Ive never written for personal reasons; even as a child I had this fantasy that somebody would publish it, says Joan Didion. By that, I mean the personal reason I write is to have somebody read it.
Didion is an American literary icon who has written for numerous publications, covering the political and cultural scene, for more than 40 years. Shes published five novels and eight works of nonfiction. Today, she reads from her latest work, The Year of Magical Thinking, which received the 2005 National Book Award. Its Didions personal account of her year of grief following the death of her husband John Dunne during their daughter Quintanas battle with critical illness.
Didion says sharing such a personal journey with the world was absolutely necessary. It was realizing that I was crazy that I had to write a book, she says. She recalls an epiphany at the 2004 Democratic National Convention When I stood up for the national anthem, I felt myself falling forward, Didion says. I just realized that Id gone slightly crazy, and I had to come terms with what happened. Didion turned to the only method she knew to figure things out -- she wrote about it. Writing involves publishing to me, and having somebody read it is the whole impulse thats in your mind when youre writing, she says. So, it wouldnt have been complete if I had written it and not exposed it.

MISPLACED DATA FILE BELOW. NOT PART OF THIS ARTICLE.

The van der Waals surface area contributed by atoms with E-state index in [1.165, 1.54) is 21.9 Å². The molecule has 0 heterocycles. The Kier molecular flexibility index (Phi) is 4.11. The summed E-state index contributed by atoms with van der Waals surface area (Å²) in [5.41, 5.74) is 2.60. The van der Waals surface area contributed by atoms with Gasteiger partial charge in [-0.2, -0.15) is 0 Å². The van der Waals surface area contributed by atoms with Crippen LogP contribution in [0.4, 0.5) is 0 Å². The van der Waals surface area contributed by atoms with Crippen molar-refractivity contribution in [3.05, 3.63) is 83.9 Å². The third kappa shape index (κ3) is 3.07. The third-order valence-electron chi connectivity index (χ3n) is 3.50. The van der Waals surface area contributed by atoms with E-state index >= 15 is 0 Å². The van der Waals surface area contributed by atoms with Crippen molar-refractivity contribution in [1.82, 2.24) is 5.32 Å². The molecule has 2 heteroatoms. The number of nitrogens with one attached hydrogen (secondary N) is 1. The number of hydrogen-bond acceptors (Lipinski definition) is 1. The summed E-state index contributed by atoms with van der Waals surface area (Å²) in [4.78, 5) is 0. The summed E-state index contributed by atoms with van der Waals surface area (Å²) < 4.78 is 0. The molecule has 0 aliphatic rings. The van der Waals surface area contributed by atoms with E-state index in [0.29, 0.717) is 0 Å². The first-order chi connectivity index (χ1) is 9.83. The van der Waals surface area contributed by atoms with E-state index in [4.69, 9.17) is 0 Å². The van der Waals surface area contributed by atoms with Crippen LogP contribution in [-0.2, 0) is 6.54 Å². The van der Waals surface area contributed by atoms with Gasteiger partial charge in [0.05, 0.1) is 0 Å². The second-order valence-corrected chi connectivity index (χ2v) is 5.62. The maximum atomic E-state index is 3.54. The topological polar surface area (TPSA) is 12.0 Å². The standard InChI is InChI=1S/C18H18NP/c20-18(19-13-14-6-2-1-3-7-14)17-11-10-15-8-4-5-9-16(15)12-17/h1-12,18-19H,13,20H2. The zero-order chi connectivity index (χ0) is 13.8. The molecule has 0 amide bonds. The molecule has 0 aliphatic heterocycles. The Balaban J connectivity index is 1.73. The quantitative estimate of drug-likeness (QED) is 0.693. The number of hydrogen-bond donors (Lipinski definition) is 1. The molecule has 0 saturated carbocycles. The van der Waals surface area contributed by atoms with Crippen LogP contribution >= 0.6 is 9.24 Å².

Shortly after the book was published, Quintana died from a sequence of infections and a bout with pneumonia. Still, Didion made countless appearances and interviews, all while dealing with the loss. Currently, she is working on a one-woman show based on Magical Year starring actress Vanessa Redgrave, which will open on Broadway in March. That was a good thing to do because it was something new, Didion says, but now I want to do something else thats new. Didions reading will be followed by an onstage interview by Texas Monthly editor Mimi Swartz.
Fri., Dec. 7, 7 p.m., 2007